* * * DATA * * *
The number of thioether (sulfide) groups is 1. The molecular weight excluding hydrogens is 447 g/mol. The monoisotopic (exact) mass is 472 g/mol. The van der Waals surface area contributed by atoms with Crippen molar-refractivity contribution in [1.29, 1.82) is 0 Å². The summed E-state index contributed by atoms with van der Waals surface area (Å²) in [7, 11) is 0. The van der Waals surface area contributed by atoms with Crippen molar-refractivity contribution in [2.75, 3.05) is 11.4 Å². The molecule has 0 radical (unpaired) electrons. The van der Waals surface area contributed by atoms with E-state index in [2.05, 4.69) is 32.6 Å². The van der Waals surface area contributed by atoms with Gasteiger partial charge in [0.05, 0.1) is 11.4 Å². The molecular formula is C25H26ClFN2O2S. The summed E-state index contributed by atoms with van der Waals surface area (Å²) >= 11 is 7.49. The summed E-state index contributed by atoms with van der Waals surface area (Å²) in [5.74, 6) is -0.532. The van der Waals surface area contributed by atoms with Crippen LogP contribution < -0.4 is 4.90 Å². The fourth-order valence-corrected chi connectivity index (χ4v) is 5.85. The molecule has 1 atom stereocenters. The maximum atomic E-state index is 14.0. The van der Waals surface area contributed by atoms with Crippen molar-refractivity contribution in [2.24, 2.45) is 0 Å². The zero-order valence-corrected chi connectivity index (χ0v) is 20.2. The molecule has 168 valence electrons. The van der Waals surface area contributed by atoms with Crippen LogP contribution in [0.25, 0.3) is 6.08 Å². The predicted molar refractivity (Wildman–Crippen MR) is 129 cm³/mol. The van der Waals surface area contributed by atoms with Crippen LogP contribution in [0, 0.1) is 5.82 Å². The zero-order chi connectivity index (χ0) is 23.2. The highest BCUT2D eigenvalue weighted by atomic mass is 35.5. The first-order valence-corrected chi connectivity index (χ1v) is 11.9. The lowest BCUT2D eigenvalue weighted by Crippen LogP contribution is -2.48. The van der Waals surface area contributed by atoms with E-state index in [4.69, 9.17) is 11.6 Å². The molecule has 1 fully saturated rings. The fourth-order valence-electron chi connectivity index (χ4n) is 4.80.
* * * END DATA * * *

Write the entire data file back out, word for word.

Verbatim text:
The number of thioether (sulfide) groups is 1. The molecular weight excluding hydrogens is 447 g/mol. The monoisotopic (exact) mass is 472 g/mol. The van der Waals surface area contributed by atoms with Crippen molar-refractivity contribution in [1.29, 1.82) is 0 Å². The summed E-state index contributed by atoms with van der Waals surface area (Å²) in [7, 11) is 0. The van der Waals surface area contributed by atoms with Crippen molar-refractivity contribution in [2.75, 3.05) is 11.4 Å². The molecule has 0 radical (unpaired) electrons. The van der Waals surface area contributed by atoms with E-state index in [2.05, 4.69) is 32.6 Å². The van der Waals surface area contributed by atoms with Gasteiger partial charge in [0.05, 0.1) is 11.4 Å². The molecular formula is C25H26ClFN2O2S. The summed E-state index contributed by atoms with van der Waals surface area (Å²) >= 11 is 7.49. The summed E-state index contributed by atoms with van der Waals surface area (Å²) in [5.74, 6) is -0.532. The van der Waals surface area contributed by atoms with Crippen LogP contribution < -0.4 is 4.90 Å². The fourth-order valence-corrected chi connectivity index (χ4v) is 5.85. The molecule has 1 atom stereocenters. The maximum atomic E-state index is 14.0. The van der Waals surface area contributed by atoms with Crippen molar-refractivity contribution in [2.24, 2.45) is 0 Å². The zero-order valence-corrected chi connectivity index (χ0v) is 20.2. The molecule has 168 valence electrons. The van der Waals surface area contributed by atoms with Crippen LogP contribution in [0.25, 0.3) is 6.08 Å². The predicted molar refractivity (Wildman–Crippen MR) is 129 cm³/mol. The van der Waals surface area contributed by atoms with Crippen LogP contribution in [0, 0.1) is 5.82 Å². The zero-order chi connectivity index (χ0) is 23.2. The highest BCUT2D eigenvalue weighted by atomic mass is 35.5. The first-order valence-corrected chi connectivity index (χ1v) is 11.9. The lowest BCUT2D eigenvalue weighted by Crippen LogP contribution is -2.48. The van der Waals surface area contributed by atoms with E-state index in [4.69, 9.17) is 11.6 Å². The molecule has 1 fully saturated rings. The fourth-order valence-electron chi connectivity index (χ4n) is 4.80.